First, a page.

'The Rev Rod Thomas, the chairman elect of Reform, said: "The situation in the Anglican communion is so serious now that we have to plan for an inevitable split in the Church of England from top to bottom."'

http://www.telegraph.co.uk/news/main.jhtml?xml=/news/2007/09/30/nchurch130.xml

It is clear, even from John Richardson's comments, that this quotation has not yet been denied.

If the quotation Rod Thomas gave to Jonathan Wynne-Jones is not denied, then we can draw the appropriate conclusions.

It is worth remembering that recently, on Thinking Anglicans, someone who accused a broadsheet journalist of making up stories had to apologise and retract the accusation.

Posted by: Graham Kings on Monday, 1 October 2007 at 8:20pm BST

Graham Kings of Fulcrum has been in contact with Johnatahn Wynne-Jones who has reiterated the veracity of the article and especially of the final quote by Rod Thomas about the inevitability of a coming split. His post on the Fulcrum Forum makes for interesting reading, and cuts right to the heart of the issue of whether or not Reform is making plans for UDI.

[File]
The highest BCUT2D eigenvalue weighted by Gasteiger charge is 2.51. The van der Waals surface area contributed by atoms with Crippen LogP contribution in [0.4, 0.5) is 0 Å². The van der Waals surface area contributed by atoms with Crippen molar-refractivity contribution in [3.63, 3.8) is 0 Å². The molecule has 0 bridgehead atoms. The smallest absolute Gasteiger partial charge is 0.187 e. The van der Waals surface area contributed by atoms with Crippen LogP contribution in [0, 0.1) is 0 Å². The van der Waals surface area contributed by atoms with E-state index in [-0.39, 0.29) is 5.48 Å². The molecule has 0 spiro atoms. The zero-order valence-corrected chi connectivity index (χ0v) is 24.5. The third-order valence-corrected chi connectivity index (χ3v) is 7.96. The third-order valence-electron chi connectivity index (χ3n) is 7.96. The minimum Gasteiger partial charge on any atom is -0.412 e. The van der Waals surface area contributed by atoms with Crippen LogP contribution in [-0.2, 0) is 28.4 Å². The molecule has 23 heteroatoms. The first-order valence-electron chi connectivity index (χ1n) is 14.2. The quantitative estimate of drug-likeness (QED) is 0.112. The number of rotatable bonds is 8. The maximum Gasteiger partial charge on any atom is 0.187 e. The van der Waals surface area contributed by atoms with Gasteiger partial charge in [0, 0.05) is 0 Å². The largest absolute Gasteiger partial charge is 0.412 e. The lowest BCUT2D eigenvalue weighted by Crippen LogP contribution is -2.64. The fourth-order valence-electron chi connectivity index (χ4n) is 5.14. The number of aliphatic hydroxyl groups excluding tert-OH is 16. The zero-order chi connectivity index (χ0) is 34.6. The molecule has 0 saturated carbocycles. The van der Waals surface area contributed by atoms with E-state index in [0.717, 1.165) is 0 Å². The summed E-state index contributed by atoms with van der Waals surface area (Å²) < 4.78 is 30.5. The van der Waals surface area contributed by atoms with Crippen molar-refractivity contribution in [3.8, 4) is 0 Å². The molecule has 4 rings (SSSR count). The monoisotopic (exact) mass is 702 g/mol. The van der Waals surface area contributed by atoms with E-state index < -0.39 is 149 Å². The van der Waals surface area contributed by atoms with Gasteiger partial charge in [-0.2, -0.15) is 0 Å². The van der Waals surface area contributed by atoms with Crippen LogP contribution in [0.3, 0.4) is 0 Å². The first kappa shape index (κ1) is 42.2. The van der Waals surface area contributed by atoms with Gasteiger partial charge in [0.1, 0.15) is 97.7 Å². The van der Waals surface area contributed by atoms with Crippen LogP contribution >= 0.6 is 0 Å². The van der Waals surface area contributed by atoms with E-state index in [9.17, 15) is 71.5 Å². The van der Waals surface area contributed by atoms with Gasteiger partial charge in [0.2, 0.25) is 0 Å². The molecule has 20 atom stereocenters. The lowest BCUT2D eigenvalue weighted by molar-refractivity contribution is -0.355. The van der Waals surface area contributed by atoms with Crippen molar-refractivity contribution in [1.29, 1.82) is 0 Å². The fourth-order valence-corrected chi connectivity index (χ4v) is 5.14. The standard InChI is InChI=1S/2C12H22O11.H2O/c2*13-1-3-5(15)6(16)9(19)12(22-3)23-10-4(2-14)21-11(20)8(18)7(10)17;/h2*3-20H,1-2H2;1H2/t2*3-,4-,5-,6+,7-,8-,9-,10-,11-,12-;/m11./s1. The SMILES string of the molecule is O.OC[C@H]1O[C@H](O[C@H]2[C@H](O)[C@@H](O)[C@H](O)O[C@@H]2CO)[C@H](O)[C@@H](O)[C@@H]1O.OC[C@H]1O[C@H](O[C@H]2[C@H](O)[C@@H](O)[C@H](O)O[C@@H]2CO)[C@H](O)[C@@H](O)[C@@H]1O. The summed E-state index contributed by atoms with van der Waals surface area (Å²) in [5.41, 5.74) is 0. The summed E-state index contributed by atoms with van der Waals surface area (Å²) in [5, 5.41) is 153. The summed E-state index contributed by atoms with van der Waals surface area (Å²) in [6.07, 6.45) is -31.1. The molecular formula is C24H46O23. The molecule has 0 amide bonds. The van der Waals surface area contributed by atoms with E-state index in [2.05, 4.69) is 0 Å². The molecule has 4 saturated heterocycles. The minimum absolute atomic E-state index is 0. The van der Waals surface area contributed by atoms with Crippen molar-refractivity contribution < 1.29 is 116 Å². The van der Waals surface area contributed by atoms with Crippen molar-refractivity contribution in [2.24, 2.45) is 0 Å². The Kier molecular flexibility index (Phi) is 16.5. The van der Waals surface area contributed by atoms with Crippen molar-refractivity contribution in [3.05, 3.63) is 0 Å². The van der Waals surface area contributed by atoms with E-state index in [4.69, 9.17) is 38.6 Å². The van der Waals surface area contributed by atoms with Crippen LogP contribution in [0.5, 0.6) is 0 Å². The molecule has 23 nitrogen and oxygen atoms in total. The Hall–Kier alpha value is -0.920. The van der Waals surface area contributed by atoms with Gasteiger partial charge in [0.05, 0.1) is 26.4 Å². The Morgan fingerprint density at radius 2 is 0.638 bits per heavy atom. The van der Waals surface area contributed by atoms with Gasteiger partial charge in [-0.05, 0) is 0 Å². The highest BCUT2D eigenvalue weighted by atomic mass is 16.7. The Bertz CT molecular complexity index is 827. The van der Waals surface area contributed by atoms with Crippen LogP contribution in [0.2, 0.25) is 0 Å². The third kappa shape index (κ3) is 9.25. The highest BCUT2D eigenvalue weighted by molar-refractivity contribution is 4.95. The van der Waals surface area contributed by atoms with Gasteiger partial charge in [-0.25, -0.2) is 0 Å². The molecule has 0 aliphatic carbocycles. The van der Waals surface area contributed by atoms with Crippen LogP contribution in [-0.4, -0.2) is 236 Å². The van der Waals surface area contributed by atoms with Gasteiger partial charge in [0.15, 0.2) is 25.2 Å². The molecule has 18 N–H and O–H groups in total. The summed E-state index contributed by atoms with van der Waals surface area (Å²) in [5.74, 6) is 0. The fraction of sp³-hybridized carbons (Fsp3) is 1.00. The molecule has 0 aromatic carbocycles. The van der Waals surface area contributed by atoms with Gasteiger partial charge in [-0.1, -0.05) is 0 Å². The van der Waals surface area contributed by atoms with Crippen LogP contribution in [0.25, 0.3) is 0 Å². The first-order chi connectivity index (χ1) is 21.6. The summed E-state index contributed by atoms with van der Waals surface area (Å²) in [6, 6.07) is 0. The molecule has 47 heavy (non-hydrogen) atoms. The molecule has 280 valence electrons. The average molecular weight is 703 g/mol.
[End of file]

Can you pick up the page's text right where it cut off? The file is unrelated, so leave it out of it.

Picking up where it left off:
http://www.fulcrum-anglican.org.uk/forum/thread.cfm?thread=4819

It seems that, whatever the details of letters to ++Rowan and appeals to foreign primates, there is a feeling in the Reform camp that separation will come and plans must be made.

Posted by: Brett Gray on Monday, 1 October 2007 at 9:28pm BST

Well there is a difference between rattling off old mantras and not paying attention. My view of the TEC position from the moment given is that it extended the position they already had. NP changed his view, and now has changed it again back to the rattle. But that rattle depends on the Archbishop of Canterbury doing the change that NP expects. No evidence of that at all, rather the reverse: well, NP could be right, but it would be a huge turnaround. That's all.